Fat

TreebeardTeaching

There is a current and recurrent thread amongst HEMA and other martial arts disciplines that mocks the fat instructor. It’s one of those things that everyone feels comfortable jumping in on.

Five years ago I dropped 50lbs. It was just after finishing my Precision Nutrition certification.

One of the most common things you will hear about choosing a health or fitness professional is that you should never chose a fat one.

I was sitting at 195, with a good body composition, stellar bloodwork and fitness abilities.

And yet every time I looked in the mirror I wanted to scream. I was terrified.

I don’t think I can describe the fear.  You’ve either felt it or you haven’t. I looked in the mirror and saw a ghost. I was an insubstantial freak and every ounce of weight that left me was leaving me more and more transparent. Empty. Invisible. Vulnerable.

When I stepped on the scale and saw my weight go down, I wanted to vomit.

I smiled and posed and joked about being tiny, but I felt a literal fear of being tiny.

I don’t quite know when the body dysmorphia started, but it’s not uncommon in my family. Anorexia and bulimia in my generation and the following, diabetes in the previous.

Weight is always a topic at every single family gathering.

I remember being a kid, and my brother and I would steal my mom’s “diet” caramels that were kept in the fridge. I seem to recall they were some sort of bizarre 1970’s thing where you could purchase amphetimine-laced candies to help stay trim.

In high school I was obsessed with my sunken chest and thin frame. I hated to take my shirt off because people would see that I didn’t have the muscles I was supposed to have. When I started up weightlifting with my friends, we would hit the scale every chance we could to see if we’d gained even a half pound.

I was maybe 18 or 19 when I went on my first diet. My mom wanted to try weight watchers and I wanted to support her. I lost 20lbs in a month and thought it was fun…and promptly put it back on.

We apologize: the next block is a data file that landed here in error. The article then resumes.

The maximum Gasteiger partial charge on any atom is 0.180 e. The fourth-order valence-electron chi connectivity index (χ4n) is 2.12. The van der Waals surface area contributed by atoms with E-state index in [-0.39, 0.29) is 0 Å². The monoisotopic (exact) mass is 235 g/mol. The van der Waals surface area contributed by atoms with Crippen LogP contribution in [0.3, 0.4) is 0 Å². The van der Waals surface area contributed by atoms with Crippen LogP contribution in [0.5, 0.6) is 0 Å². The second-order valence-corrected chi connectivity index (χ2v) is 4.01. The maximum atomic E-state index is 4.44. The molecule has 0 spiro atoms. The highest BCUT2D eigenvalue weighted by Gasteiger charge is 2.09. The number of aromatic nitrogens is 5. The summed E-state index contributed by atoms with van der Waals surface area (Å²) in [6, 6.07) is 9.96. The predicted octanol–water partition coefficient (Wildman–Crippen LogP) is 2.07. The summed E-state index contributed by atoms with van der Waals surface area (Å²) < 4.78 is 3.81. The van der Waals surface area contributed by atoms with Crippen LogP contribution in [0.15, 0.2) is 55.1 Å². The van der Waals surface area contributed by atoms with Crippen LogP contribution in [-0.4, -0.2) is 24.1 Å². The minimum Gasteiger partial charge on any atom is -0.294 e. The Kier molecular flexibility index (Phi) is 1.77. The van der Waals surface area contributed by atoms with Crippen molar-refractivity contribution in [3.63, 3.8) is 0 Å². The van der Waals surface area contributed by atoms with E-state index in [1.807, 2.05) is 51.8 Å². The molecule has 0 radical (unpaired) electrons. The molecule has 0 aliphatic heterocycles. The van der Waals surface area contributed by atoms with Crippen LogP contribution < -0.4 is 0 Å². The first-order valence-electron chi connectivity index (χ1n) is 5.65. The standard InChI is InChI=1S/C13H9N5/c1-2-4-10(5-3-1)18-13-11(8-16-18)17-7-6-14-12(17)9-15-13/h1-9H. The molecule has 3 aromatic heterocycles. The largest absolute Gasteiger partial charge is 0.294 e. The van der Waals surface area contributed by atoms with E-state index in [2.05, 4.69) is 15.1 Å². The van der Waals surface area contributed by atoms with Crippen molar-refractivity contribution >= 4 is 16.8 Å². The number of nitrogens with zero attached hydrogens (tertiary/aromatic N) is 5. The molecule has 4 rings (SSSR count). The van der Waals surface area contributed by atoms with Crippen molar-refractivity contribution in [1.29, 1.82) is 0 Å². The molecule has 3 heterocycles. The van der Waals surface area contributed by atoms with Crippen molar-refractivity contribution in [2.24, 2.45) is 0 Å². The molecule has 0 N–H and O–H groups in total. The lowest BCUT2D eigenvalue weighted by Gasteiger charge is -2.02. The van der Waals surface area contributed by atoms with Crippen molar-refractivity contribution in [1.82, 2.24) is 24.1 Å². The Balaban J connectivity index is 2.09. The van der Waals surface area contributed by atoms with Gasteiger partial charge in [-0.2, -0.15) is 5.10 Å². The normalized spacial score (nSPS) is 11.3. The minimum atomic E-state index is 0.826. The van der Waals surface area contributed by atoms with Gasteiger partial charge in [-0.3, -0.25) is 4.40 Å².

I started to explore powerlifting and veganism, and my weight started to creep up. The belly grew but the chest never seemed to, no matter how much weight I lifted, it always looked sunken and hollow. I started working IT and the weight rocketed up. I once dropped a loaded barbell on my chest because I glanced at my arms and saw that they were so thin that it was impossible for them to pick that much weight up…never mind that is was my second set. Took awhile to go back to the gym after that.

I panicked one day when I stepped on a scale while visiting relatives and saw that weigh had gone from my usual 135, and my more comfortable 150…to 185. I felt like a giant whale. Went on a major diet, and dropped 60lbs in three months.

Since then it’s been the constant yo-yo. I diet and lose weight, and then it creeps back on plus more.

Six years ago I hit 247 and decided enough was enough. The PN certification course was teaching me excellent nutrition tools, far better than any diet I had ever been on before, so I started to apply them. It worked perfectly until I hit 195, and then I couldn’t handle the fear of losing weight anymore. One thing I had learned in my certification process was how strong the psychological factors involved in weight loss were. The brain is the number one decider of weight, for many reasons.

So I sat there in my panic and made a decision.

I decided I wasn’t going to think about my weight anymore. No more diet. Food was a reward for me, and large weight was a safe feeling place to be. Being strong mattered more to me than anything. I realized I had to come to peace with myself before I could do anything to change myself.

So I resolved to stop worrying about what I ate, to stop worrying about how I looked, and to work solely on how I felt about myself.

Five years now I’ve been quieting myself everytime I look in a mirror and feel small. I’ve been letting myself relax when I saw that I needed to go up a belt notch. I’ve been slowly learning to first accept myself, and then I moved on to healing myself.

Two months ago I stepped back on the scale for the first time in five years, and saw that I was up to 267. Classic rebound weight gain. My hormonal balance around metabolism might be shot for the rest of my life from the cycles of yo-yo dieting. My blood work is still good, my overall health is still excellent, but there are the occasional readings where my blood pressure seems to have gone up. It’s not consistent yet.